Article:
Images of a dead tapir lying on the road side without its limbs surfaced on social media last night. Many were in disbelief, considering the tapir, or mountain cow, is Belize’s National Animal. The hunting of these animals is an Illegal act and persons can be fined a total of $10,000. Tapirs often travel at night, which sometimes causes drivers to hit them while they are crossing the road. Love News was able to speak to Wilber Sabido, Chief Executive Officer of Forest Department, who told us where they found the carcass of the tapir.
Wilber Sabido – Chief Executive Officer of Forest Department: “A Tapir was knocked down last night and we got the information through social media. It seemed to have been knocked down around the Manatee Lookout area where Williamson’s Textile Factory used to exist. We responded to the call this morning and we were able to find the animal thrown beside the highway. As well on social media some graphic images were shown where two of the limbs from the Tapir were actually cut off. When we arrived in fact we found it without any of its four limbs. As far as Tapirs this would be just about the second that we are aware of. One such incident occurred probably about two, maybe three years ago. Certainly it was appalling to have us encounter such a situation however we do have situations where parts from Jaguars for instance, from crocodiles are removed, teeth especially are used as ornaments and are sold to tourists so the removal of parts from wildlife is something that occurs in Belize. It is illegal but it seems that there is still a market and a demand for it thus there is a supply. We have had occurrences of Tapirs actually being knocked down on the road along our highways especially between the Burrell Boom and Ladyville junction. Those are known areas that Tapirs use to cross from one portion of the forest into another, it is a natural corridor. With the highway being built they move from one point to the next. They need to access the highway and accidents usually happen during the night or late at night. When we receive reports of an accident involving a Tapir we respond quickly and retrieve the carcass.”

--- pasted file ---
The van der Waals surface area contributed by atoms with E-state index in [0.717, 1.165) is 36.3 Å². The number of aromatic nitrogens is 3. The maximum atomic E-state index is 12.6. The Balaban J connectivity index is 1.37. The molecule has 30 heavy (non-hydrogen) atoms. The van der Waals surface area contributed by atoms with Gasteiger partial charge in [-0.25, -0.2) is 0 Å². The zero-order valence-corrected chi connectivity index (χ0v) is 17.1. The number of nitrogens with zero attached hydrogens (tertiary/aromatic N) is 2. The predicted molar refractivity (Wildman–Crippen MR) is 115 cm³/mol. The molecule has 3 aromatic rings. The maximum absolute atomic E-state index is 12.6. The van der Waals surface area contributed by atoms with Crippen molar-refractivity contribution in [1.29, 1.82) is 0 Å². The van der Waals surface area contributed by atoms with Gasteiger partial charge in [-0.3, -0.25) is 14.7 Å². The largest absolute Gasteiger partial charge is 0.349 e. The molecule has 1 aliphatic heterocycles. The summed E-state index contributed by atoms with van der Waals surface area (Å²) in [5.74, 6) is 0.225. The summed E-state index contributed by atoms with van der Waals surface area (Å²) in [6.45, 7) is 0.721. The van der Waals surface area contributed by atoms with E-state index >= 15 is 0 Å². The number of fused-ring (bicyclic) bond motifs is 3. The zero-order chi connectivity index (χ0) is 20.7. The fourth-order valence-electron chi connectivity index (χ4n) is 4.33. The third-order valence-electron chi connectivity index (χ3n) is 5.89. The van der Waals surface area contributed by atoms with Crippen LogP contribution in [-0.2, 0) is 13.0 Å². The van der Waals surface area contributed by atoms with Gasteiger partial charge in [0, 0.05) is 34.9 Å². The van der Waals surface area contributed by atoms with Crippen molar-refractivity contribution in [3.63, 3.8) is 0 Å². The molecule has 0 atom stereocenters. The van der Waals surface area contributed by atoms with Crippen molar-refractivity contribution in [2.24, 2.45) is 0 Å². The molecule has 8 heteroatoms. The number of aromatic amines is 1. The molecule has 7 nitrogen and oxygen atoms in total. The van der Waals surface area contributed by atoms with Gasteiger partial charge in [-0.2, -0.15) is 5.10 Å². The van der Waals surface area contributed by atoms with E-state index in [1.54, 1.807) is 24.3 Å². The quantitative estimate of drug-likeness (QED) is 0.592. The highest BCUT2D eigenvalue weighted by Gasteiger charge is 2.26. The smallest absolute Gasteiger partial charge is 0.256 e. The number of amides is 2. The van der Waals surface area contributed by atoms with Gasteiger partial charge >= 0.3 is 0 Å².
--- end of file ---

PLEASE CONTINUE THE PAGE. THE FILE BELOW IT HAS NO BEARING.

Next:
According to Sabido, there are no tapir crossing signs, and as such, drivers should be cautious to avoid hitting tapirs, or any animal, that may cross the highways at night.